It’s consistent with the story that’s being retold, but when having to play through them yourself, it can feel somewhat tedious. However, I adore the cutscenes, many of which incorporate new elements in ways I didn’t expect. But now, I’m one of those people who moans when characters aren’t wearing the right outfits when they should be.

Fights themselves look wonderful as you pummel through three-dimensional stages. Plus, they’re all destructible, embracing all manners of verticality as opponents are socked into the air with an endless flurry of punches. Executing the right combo will leave enemies cemented into the nearest floor or wall, opening them up for a perfect attack.

Finally, we have Plus Ultra. Not only a My Hero Academia catchphrase, but it’s also the name of super moves in My Hero’s One Justice. Available in three tiers, you’ll build up the power of each one when taking and receiving damage. When they land, special attacks are positively devastating. Frustratingly, the window of attack is frequently unclear, meaning it’s easy to misjudge your position and waste the entire thing.

When executed correctly you can end rounds in a matter of seconds, and they look equally spectacular. So it’s even more irritating that missing and opening yourself up for a bombardment as a result happens so often. I eventually nailed it but it just doesn’t feel as intuitive as it could.

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my hero academia


Outside of the main campaign and battling against friends in local multiplayer mode, you can also partake in a small selection of missions. Consisting of several fights with unique win conditions, you’ll need to fight specific characters while levelling up your favourite fighters. You’ll find most of My Hero One Justice’s challenge here, even if difficulty spikes do emerge from time to time.

Don’t get too excited, though. Objectives aren’t the most creative and often devolve into completing battles within a time limit. While it forces you to prioritise accurate move execution, it also helps to highlight some of the aforementioned inaccuracies. It’s far, far too easy to find yourself stun-locked with no reasonable means of escape.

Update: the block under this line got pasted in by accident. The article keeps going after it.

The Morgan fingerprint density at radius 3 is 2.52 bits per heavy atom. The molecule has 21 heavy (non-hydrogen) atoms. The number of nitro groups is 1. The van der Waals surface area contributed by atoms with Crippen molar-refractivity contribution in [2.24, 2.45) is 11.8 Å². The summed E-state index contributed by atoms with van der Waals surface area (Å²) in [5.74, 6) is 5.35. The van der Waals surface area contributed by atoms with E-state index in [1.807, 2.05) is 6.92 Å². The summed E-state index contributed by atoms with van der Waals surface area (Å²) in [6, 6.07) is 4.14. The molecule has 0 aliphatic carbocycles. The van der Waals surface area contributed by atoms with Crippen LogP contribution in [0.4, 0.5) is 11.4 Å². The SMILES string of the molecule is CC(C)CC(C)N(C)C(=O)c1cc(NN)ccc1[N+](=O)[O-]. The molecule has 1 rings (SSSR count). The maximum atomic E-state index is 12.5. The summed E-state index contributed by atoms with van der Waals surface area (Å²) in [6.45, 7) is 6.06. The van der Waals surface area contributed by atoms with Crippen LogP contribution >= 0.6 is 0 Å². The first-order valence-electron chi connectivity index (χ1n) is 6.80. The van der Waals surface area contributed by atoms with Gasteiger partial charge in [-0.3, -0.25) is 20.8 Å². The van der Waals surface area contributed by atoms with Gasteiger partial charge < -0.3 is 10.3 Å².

All of these little niggles prevent My Hero One’s Justice from feeling as a good as it could be. The truly marvelous anime fighter is here, but tragically lies buried under some unusual design decisions and a noticeable lack of finesse in some areas.

It’s still great fun, though, and is easy to recommend for any fan of the series, particularly when you bring up the ludicrous character customisation.

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my hero academia

We’ve no shame in saying we main Ochako.

The number of costumes, voice lines and random trinkets that each playable character can be equipped with is, quite honestly, a bit absurd. Random attachments are unlocked by performing well in missions and the campaign, many of which can be assigned to any hero of your choosing.

You also have a variety of costumes, although many of them are simple recolours instead of bespoke styles for each hero. It would’ve been amazing for the likes of Tsuyu and Bakugo to don outfits pumped with the same amount of effort as Blizzard’s Overwatch, but it’s simply not the case. Despite this, the progression system here is hugely rewarding and kept me playing for hours.


My Hero One’s Justice is a competent brawler that makes effective use of its source material to craft something fans will most likely adore.

It’s bright, colourful and enjoyable in the way it retreads the beloved narrative and puts us in the shoes of heroes and villains to live out an unparalleled power fantasy. It’s not without its flaws, and there are many, but the ease at which you can pick up a controller and get lost in the game is worthy of praise.